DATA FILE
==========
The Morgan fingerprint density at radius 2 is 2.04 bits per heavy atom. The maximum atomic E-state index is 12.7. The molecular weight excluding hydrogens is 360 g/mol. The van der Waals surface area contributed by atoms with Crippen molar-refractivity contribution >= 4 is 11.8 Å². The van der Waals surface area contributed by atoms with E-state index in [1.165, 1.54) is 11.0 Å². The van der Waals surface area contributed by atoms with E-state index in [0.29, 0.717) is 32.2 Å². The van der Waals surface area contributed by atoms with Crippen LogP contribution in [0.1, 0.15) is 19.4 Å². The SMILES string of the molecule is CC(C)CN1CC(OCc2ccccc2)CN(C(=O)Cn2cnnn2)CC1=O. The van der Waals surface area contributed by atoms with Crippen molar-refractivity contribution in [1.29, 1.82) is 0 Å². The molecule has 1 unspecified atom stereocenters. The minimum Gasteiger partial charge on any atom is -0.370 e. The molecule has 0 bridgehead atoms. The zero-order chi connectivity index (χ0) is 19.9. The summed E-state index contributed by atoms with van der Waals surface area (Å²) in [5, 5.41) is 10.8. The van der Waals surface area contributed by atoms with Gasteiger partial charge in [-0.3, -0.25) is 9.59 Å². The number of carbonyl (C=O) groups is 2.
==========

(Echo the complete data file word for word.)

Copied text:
The Morgan fingerprint density at radius 2 is 2.04 bits per heavy atom. The maximum atomic E-state index is 12.7. The molecular weight excluding hydrogens is 360 g/mol. The van der Waals surface area contributed by atoms with Crippen molar-refractivity contribution >= 4 is 11.8 Å². The van der Waals surface area contributed by atoms with E-state index in [1.165, 1.54) is 11.0 Å². The van der Waals surface area contributed by atoms with E-state index in [0.29, 0.717) is 32.2 Å². The van der Waals surface area contributed by atoms with Crippen LogP contribution in [0.1, 0.15) is 19.4 Å². The SMILES string of the molecule is CC(C)CN1CC(OCc2ccccc2)CN(C(=O)Cn2cnnn2)CC1=O. The van der Waals surface area contributed by atoms with Crippen molar-refractivity contribution in [1.29, 1.82) is 0 Å². The molecule has 1 unspecified atom stereocenters. The minimum Gasteiger partial charge on any atom is -0.370 e. The molecule has 0 bridgehead atoms. The zero-order chi connectivity index (χ0) is 19.9. The summed E-state index contributed by atoms with van der Waals surface area (Å²) in [5, 5.41) is 10.8. The van der Waals surface area contributed by atoms with Gasteiger partial charge in [-0.3, -0.25) is 9.59 Å². The number of carbonyl (C=O) groups is 2.